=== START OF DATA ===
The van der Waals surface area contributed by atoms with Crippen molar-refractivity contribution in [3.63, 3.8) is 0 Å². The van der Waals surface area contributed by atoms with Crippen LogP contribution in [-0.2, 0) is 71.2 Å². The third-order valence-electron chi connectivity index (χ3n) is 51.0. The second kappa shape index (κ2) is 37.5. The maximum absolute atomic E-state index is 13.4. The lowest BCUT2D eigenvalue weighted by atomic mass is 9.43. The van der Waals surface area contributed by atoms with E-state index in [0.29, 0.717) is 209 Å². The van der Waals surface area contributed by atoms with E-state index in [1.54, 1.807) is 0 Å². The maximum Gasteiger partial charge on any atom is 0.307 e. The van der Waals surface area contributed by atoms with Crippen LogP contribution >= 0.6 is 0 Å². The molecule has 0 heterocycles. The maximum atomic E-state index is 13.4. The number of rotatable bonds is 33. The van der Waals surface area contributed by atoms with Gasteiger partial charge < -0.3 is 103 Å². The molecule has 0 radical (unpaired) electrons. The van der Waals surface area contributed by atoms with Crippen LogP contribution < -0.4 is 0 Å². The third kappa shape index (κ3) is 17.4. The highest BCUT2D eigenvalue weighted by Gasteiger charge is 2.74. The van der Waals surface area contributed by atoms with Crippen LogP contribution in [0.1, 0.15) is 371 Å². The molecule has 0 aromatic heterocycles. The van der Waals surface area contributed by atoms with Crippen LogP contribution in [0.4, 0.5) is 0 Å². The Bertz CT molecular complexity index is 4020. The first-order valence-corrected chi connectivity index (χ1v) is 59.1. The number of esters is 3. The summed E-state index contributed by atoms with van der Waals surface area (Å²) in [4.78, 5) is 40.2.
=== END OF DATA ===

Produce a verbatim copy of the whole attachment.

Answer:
The van der Waals surface area contributed by atoms with Crippen molar-refractivity contribution in [3.63, 3.8) is 0 Å². The van der Waals surface area contributed by atoms with Crippen LogP contribution in [-0.2, 0) is 71.2 Å². The third-order valence-electron chi connectivity index (χ3n) is 51.0. The second kappa shape index (κ2) is 37.5. The maximum absolute atomic E-state index is 13.4. The lowest BCUT2D eigenvalue weighted by atomic mass is 9.43. The van der Waals surface area contributed by atoms with E-state index in [0.29, 0.717) is 209 Å². The van der Waals surface area contributed by atoms with E-state index in [1.54, 1.807) is 0 Å². The maximum Gasteiger partial charge on any atom is 0.307 e. The van der Waals surface area contributed by atoms with Crippen LogP contribution >= 0.6 is 0 Å². The molecule has 0 heterocycles. The maximum atomic E-state index is 13.4. The number of rotatable bonds is 33. The van der Waals surface area contributed by atoms with Gasteiger partial charge < -0.3 is 103 Å². The molecule has 0 radical (unpaired) electrons. The van der Waals surface area contributed by atoms with Crippen LogP contribution < -0.4 is 0 Å². The third kappa shape index (κ3) is 17.4. The highest BCUT2D eigenvalue weighted by Gasteiger charge is 2.74. The van der Waals surface area contributed by atoms with Crippen LogP contribution in [0.1, 0.15) is 371 Å². The molecule has 0 aromatic heterocycles. The van der Waals surface area contributed by atoms with Crippen LogP contribution in [0.4, 0.5) is 0 Å². The Bertz CT molecular complexity index is 4020. The first-order valence-corrected chi connectivity index (χ1v) is 59.1. The number of esters is 3. The summed E-state index contributed by atoms with van der Waals surface area (Å²) in [4.78, 5) is 40.2.